• Confined spaces have limited means of entry or exit, are large enough to bodily enter, and may contain physical (e.g., mechanical, electrical, hydraulic, pneumatic energy; engulfment hazards; inwardly converging surfaces) or atmospheric hazards (e.g., atmospheres that are oxygen-deficient or oxygen-enriched, contain or may contain flammable gas, vapor or mist, airborne combustible dust, toxic substances, or any other atmosphere that is immediately dangerous to life or health). Examples include storage tanks, process vessels, bins, boilers, vaults, ventilation or exhaust ducts, sewers, tunnels, pipelines, and pits more than 4 feet in depth
  • Hurricane-related events might introduce hazards or potential hazards into confined spaces. For example, a space might have a potential to contain a hazardous atmosphere due to the presence of decomposing organic matter, to the use of hazardous chemicals in the space, or to the performance of operations in the space, such as welding, cutting, or burning, that may create a hazardous atmosphere. Additional precautions must be taken to make the space safe for entry
  • During the initial entry into a previously flooded structure or one that has been sealed for an extended period of time, conduct atmospheric monitoring to detect hydrogen sulfide, an oxygen deficient atmosphere, flammables, and any other chemical that may have been stored in the structure and then released as a result of the hurricane
  • Evaluate the need for entry (i.e., placing any body part into the space)
  • If entry is required, see Entry into Confined Spaces activity sheet

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EXPOSURE TO CONTAMINATED WATER AND/OR FLOODWATERS

Key Engineering Controls and Work Practices
  • Photo courtesy of FEMA.  This picture shows actual disaster site work conditions and may not illustrate proper safety and health procedures.Reduce the exposure to splash or aerosolized liquid hazards by limiting the number of people in the area and having those in the area stay upwind of water discharge areas
  • Ensure that good hygiene, especially hand washing, is practiced before eating, drinking, and smoking. If clean water is not available, use an alternative such as hand sanitizer or sanitizing wipes
  • Ensure that cuts and bruises are protected from contact with contaminated water
  • Clean areas of the body that come in contact with contaminated water with soap and water, hand sanitizer, or sanitizing wipes

Additional Personal Protective Equipment
  • Goggles if routinely working near splashing floodwater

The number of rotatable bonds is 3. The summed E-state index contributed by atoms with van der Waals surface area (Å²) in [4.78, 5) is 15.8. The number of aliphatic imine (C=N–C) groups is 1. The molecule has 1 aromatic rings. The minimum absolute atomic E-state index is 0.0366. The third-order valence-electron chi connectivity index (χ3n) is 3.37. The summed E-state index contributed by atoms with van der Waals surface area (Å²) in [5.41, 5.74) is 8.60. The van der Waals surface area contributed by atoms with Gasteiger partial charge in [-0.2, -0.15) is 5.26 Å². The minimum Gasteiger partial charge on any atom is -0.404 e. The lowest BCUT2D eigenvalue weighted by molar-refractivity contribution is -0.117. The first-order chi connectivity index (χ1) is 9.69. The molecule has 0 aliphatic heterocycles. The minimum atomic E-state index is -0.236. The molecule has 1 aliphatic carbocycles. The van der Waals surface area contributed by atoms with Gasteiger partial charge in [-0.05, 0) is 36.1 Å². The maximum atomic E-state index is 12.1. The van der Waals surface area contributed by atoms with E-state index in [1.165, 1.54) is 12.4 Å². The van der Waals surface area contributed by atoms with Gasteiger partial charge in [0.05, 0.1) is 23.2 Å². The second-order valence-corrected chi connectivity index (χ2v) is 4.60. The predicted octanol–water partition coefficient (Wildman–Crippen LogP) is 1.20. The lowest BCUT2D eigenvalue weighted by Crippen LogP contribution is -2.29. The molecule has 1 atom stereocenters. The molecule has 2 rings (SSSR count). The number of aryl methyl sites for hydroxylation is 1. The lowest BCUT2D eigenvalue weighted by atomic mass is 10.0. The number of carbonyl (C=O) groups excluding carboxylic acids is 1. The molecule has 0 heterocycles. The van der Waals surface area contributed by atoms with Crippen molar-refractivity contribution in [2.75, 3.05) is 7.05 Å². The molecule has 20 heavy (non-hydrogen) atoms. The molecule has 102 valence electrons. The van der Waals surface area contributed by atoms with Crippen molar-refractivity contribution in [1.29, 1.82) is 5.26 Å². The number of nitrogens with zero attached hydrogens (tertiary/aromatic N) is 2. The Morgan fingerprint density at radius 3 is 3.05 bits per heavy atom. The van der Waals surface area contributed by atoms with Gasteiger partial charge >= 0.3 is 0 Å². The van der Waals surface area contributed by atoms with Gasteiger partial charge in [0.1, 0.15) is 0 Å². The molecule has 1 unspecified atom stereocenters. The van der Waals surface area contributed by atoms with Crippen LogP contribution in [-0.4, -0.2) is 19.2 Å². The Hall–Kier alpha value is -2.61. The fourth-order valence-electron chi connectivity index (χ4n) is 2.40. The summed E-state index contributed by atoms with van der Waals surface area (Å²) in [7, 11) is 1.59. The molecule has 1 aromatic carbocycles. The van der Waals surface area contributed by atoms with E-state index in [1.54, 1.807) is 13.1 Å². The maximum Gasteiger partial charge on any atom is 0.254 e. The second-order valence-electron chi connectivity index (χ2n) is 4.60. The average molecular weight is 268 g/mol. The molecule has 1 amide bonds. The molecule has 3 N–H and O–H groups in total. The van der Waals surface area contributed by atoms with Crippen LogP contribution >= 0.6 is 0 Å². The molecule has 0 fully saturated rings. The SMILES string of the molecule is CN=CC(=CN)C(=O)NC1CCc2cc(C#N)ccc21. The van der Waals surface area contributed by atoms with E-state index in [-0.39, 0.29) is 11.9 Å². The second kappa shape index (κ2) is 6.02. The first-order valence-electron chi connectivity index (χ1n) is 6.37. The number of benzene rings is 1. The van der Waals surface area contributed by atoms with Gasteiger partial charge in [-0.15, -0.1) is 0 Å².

• N, R, or P95 respirators may be necessary for exposure to contaminated water that may become aerosolized
  • Watertight boots with steel toe and insoles
  • Waterproof gloves for contact with contaminated water

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ASBESTOS

Key Engineering Controls and Work Practices
  • Consider the potential for Asbestos Containing Materials (ACM). Structures built before 1980 are more likely to contain ACM
  • If available, review the building operations and maintenance plan and ACM survey to determine the locations and types of ACM in building
  • Thermal system insulation (formed or spray-on) is the ACM of greatest concern for response and recovery worker exposure
  • Other materials that may contain asbestos include: vinyl floor tile, home siding & shingles, transite (including cement piping), flame retardant materials (e.g., gloves, curtains) and roof flashing
  • If building is suspected or known to contain asbestos-containing thermal system insulation, ensure a qualified individual, such as a competent person, a person certified as an asbestos inspector by the State, or a safety and health professional, inspects the building and evaluates the condition of the material prior to any remediation or cleanup of ACM or PACM by other response and recovery workers
  • If located, do not disturb material and isolate area until material can be visually inspected for integrity
  • If removal is necessary to complete work, ACM must be removed by workers who are trained to perform the class of abatement work they will conduct, using the methods identified in 29 CFR 1926.1101. ACM must be discarded in a landfill that has a permit to accept ACM

Additional Personal Protective Equipment
  • Based on the initial exposure assessment, select a respirator and protective clothing for visual inspection, sampling, and subsequent abatement work

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GENERATOR USE